How They Voted. Illinois Representatives’ Votes in Congress

Chronicle Media

Report for week ending February 12, 2017.




Management of Public Land In The West: Voting 234 for and 186 against, the House on Feb. 7 nullified a new rule that would update Bureau of Land Management steps for obtaining science-based information and public comments in its management of 245 million publicly owned acres in western states. The BLM said the “Planning 2.0” rule would help it balance competing uses such as ranching, recreation, conservation, drilling, mining, military activity and economic development. But critics said the rule would tighten a BLM “land grab” of vast expanses, harming local economies, imperiling private property rights and restricting grazing, logging and drilling access. Two years in the making and the subject of more than 3,000 public comments, the rule would update BLM procedures in place since the 1980s.

Liz Cheney, R-Wyo., said the rule “takes authority away from those who know best what we need to do to manage and sustain our resources, and it puts it in the hands of the federal government and bureaucrats….”

Raul Grijalva, D-Ariz., said: “Our constituents are sick of seeing corporate interests, especially big polluters, come first. They do not want their national parks and cherished natural places turned over to industrial polluters.”

A yes vote was to send the measure (HJ Res 44) to the Senate.


White House Holocaust Statement: Voting 234 for and 187 against, the House on Feb. 7 blocked a move by Democrats to force floor debate on a resolution affirming that the Holocaust occurred and that it targeted Jews. Democrats raised this issue after the White House’s International Holocaust Remembrance Day statement, released Jan. 27, omitted mention of the Jewish people, six million of whom died in the Holocaust, which was carried out by German leader Adolf Hitler and his Nazi regime between 1933-1945. Had Democrats prevailed on this vote during debate on the unrelated H Res 91, they would have had an opportunity to bring the Holocaust measure to the floor. Republicans said education and land measures rather than the Holocaust were the business at hand.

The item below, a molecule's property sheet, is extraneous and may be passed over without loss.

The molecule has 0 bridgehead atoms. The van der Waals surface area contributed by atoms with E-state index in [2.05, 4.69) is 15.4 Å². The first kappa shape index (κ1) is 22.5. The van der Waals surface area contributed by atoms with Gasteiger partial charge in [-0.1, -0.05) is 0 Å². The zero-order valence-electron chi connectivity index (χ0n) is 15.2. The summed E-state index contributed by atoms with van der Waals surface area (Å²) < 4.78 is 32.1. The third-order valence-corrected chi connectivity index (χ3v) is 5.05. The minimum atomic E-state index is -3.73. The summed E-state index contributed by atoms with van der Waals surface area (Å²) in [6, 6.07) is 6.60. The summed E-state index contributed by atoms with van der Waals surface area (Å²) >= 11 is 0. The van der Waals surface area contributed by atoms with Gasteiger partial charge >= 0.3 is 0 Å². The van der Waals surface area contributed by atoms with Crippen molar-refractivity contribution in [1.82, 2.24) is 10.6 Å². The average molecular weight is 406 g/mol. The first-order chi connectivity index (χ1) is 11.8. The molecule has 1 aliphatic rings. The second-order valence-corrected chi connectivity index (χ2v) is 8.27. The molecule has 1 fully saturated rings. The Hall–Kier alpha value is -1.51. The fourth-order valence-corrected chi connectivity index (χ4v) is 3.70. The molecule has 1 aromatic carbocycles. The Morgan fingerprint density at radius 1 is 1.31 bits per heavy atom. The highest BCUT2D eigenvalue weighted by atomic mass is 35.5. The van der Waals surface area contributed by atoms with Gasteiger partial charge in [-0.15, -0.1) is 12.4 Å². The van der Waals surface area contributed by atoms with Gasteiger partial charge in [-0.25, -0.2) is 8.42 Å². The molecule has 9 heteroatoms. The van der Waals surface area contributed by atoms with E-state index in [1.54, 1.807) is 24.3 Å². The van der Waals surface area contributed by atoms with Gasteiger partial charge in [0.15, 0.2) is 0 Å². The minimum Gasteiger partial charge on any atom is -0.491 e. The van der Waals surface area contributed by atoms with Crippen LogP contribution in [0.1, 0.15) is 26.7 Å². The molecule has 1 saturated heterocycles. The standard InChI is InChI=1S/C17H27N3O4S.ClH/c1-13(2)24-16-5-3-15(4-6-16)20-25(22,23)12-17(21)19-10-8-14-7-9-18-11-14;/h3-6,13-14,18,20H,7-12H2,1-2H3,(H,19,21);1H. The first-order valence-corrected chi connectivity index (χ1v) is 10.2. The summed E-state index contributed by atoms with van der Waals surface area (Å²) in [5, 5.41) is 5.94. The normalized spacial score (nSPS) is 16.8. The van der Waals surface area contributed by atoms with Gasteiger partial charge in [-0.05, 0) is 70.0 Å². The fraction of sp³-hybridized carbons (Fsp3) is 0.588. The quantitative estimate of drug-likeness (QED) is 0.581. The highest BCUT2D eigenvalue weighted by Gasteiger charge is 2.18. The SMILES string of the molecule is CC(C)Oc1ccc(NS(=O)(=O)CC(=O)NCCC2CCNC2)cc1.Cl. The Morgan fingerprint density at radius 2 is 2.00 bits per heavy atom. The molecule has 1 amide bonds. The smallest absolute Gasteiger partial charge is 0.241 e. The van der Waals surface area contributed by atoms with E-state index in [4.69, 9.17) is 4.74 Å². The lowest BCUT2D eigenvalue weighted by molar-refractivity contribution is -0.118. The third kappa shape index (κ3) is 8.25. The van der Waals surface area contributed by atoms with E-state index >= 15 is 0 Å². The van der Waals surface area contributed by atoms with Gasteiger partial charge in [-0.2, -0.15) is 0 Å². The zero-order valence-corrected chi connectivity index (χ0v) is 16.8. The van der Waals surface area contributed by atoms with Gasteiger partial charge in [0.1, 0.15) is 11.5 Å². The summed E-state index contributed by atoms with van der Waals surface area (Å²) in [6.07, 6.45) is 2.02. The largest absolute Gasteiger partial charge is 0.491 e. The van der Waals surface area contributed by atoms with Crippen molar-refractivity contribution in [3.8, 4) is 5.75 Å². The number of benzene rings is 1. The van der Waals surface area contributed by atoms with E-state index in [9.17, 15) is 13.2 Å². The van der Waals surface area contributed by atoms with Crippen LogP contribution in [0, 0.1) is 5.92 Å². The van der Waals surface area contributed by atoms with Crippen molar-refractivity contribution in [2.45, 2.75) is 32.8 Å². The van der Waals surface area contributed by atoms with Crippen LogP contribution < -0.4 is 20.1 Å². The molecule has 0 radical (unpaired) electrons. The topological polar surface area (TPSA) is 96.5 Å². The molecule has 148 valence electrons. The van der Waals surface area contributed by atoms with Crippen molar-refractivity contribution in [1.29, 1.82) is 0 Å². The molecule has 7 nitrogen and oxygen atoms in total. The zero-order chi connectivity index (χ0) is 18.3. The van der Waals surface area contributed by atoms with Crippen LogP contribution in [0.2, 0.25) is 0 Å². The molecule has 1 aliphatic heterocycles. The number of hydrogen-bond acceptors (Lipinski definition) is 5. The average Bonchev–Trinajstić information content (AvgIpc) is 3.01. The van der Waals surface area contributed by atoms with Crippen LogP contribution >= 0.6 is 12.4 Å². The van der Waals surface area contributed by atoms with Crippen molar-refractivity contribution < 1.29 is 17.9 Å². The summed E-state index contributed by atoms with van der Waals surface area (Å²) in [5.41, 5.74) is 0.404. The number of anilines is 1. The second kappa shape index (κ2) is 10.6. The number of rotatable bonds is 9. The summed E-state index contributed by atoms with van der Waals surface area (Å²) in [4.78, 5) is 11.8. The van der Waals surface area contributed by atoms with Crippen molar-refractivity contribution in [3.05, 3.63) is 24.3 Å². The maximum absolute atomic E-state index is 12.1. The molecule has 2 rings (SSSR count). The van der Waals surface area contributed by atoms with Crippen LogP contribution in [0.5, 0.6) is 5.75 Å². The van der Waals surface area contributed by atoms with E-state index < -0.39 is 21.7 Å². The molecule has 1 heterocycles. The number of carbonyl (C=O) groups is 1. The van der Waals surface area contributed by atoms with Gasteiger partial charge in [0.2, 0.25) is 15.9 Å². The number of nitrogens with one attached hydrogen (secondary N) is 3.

Bradley Byrne, R-Ala., said: “…I take no back seat to anybody in standing up for the Jewish people, as I and many other people in this body have done, but we are here today to talk about two education bills and a third bill dealing with the Bureau of Land Management.”

Joseph Crowley, D-N.Y., called the White House’s omission “deeply troubling because the United States has, until now, been at the forefront of the fight against efforts that would deny the extent of Jewish suffering and death during the Holocaust. And…there are still many deniers of the Holocaust who traffic in conspiracy and claim the whole thing never happened.”

A yes vote was to quash a Democratic attempt to bring up a Holocaust resolution.


Nullification of K-12 Education Rule: Voting 234 for and 190 against, the House on Feb. 7 rescinded a new rule that would give states and localities requirements for carrying out the Every Student Succeeds Act. That is the main federal law for K-12 education, having replaced the No Child Left Behind Act. Foes called the rule a federal overreach, while defenders said it protects against discrimination, including in the allocation of resources and treatment of “historically marginalized” students.

Drew Ferguson, R-Ga., said killing the rule “ensures that the federal government will…give the power back to the local authorities to make good, solid education decisions.”

Jared Polis, D-Colo., said nullification would “destroy the civil rights safeguards that Republicans and Democrats worked so diligently to put in place in the Every Student Succeeds Act.”

A yes vote was to send the measure (HJ Res 57) to the Senate.


Rescinding Teacher-Assessement Rule: Voting 240 for and 181 against, the House on Feb. 7 nullified a new rule that would upgrade federally set standards for teacher training on the state and local levels. In part, the rule requires measurements based on learning performance, employment outcomes and employer surveys, with federal funding used to leverage compliance. Critics say the rule would infringe on state and local education prerogatives.

Brett Guthrie, R-Ky., said nullification was in order because “the federal government has played too large a role in education for far too long.”

Adriano Espaillat, D-N.Y., said: “The Trump administration has already made clear its lack of regard for public education by picking an unqualified nominee (as education secretary), and congressional Republicans are falling right in line by (nullifying) rules to improve teacher preparedness.”

A yes vote was send the measure (HJ Res 58) to the Senate.